CRISIS AT THE NHS

Britain’s health workers stage biggest-ever walkout as pay negotiations hit stalemate

Nurses from the St. Thomas' Hospital in London take part in strikes on Monday, February 6, 2023.
Nurses from the St. Thomas' Hospital in London take part in strikes on Monday, February 6, 2023. ? Frank Augstein, AP

Tens of thousands of nurses and ambulance workers joined Britain’s?largest-ever health sector strike?on Monday – the latest?walkout?to cause disruption?at?the National Health Service. Public support for striking staff remains high, but negotiations with the government over pay increases have reached a stalemate.

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This week is set to be the most disruptive in the 75-year history?of Britain’s?National Health Service (NHS),?according to National Medical Director Stephen Powis.

The start of the week was set to be especially?fraught as?nurses and ambulance staff staged strikes on the same day, leaving the health service tens of thousands of?workers short. Nurses will?continue striking?on Tuesday, followed by physiotherapists on Thursday and?another round of?strikes for ambulance staff on Friday.??

This week’s industrial action is the latest in a series of historic walkouts among Britain’s health workers that have grown in scale over the past three months – an extraordinary scenario in a country?that?views its universal healthcare system?almost?as more of?a national religion?than a public service.??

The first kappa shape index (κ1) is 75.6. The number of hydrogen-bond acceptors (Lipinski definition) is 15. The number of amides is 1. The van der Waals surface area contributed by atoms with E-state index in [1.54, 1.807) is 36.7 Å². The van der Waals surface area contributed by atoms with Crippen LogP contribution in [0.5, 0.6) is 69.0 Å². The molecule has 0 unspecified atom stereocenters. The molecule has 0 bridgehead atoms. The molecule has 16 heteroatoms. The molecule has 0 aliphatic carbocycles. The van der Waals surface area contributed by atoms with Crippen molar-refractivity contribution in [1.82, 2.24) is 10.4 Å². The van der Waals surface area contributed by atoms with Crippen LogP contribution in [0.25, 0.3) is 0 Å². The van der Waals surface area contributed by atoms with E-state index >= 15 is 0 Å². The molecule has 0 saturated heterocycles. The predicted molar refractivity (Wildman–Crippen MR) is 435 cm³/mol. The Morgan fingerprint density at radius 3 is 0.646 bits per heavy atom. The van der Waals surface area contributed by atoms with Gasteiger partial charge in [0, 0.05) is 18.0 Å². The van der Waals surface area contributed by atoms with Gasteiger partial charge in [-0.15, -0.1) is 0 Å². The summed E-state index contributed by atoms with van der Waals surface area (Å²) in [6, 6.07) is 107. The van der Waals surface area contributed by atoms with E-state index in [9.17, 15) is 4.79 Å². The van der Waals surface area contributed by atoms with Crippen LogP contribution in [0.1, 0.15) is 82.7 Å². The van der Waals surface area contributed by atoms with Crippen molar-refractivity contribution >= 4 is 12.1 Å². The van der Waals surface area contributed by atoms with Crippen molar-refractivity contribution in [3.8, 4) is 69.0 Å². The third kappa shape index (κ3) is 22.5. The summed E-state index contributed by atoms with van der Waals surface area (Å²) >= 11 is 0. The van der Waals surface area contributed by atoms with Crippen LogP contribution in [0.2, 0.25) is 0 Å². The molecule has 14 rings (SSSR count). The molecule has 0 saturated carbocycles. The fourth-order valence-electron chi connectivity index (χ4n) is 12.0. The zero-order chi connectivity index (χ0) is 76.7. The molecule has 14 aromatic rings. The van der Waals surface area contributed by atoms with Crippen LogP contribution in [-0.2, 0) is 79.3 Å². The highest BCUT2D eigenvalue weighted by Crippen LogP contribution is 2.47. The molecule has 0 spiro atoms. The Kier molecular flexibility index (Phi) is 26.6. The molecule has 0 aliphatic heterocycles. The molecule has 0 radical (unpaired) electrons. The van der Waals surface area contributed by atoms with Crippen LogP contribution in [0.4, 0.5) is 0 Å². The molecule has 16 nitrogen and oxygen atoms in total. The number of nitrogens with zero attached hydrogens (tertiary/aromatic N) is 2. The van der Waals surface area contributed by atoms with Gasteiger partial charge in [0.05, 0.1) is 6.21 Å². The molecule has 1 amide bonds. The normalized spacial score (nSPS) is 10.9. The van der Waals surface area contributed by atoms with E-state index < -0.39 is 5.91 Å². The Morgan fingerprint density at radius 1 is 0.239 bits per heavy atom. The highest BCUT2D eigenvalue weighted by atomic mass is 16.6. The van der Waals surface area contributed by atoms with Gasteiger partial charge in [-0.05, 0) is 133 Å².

“Nurses are seen as the angels of the health system, and it's unprecedented for them to actually strike,”?said?Tony Hockley, senior visiting fellow in the Department of Social Policy at?the?London School of Economics. “They’ve threatened a few times over the years but it's never happened before.”??

Top of nurses’ demands is a pay increase to counter Britain’s soaring inflation rate, which as of December 2022?was at 9.2?percent?– the worst?it has?been in four decades.?

Working conditions are also in the spotlight. “NHS Staff do not reach the decision to vote to strike lightly,”?said NHS Workers Say No, a grassroots campaign group,?in?a statement.?“We have had enough of our patients receiving unsafe care in an understaffed and underfunded service.”??

‘Pay, recruitment and retention’?

Amid a cost-of-living crisis,?soaring prices have hit health workers especially hard. Nurses in the UK are among the?worst?paid?in Europe, according to OECD data. The?average salary?for a nurse of between ?33,000 - ?35,000 (€37,000 - €39,000) has lagged behind pay growth in the public and private sector, and failed to match inflation for the past?10?years.??

In early 2022, 14 percent of nurses were found to be?relying on food banks?run by charities that support the NHS.??

Low pay is exacerbating poor working conditions. “Pay, recruitment and retention are the biggest issues,”?said?Hockley. “The main driver of poor working conditions is staff vacancies but nurses are finding it hard financially to stay in the NHS. It’s losing experienced staff because they're going to?work in supermarkets.”?

Some 25,000 nurses have left the profession over just?the last?year,?according to the Royal College of?Nurses,?and the shortfall of nursing professionals could reach?almost 40,000?in 2023.

“They are saying that the NHS is in a serious crisis,”?said?Dr Jennifer Crane, lecturer in health geography at University of?Bristol. “And?that to strike is to show care because staff are flagging that their departments are too?short-staffed?to look after?patients.”?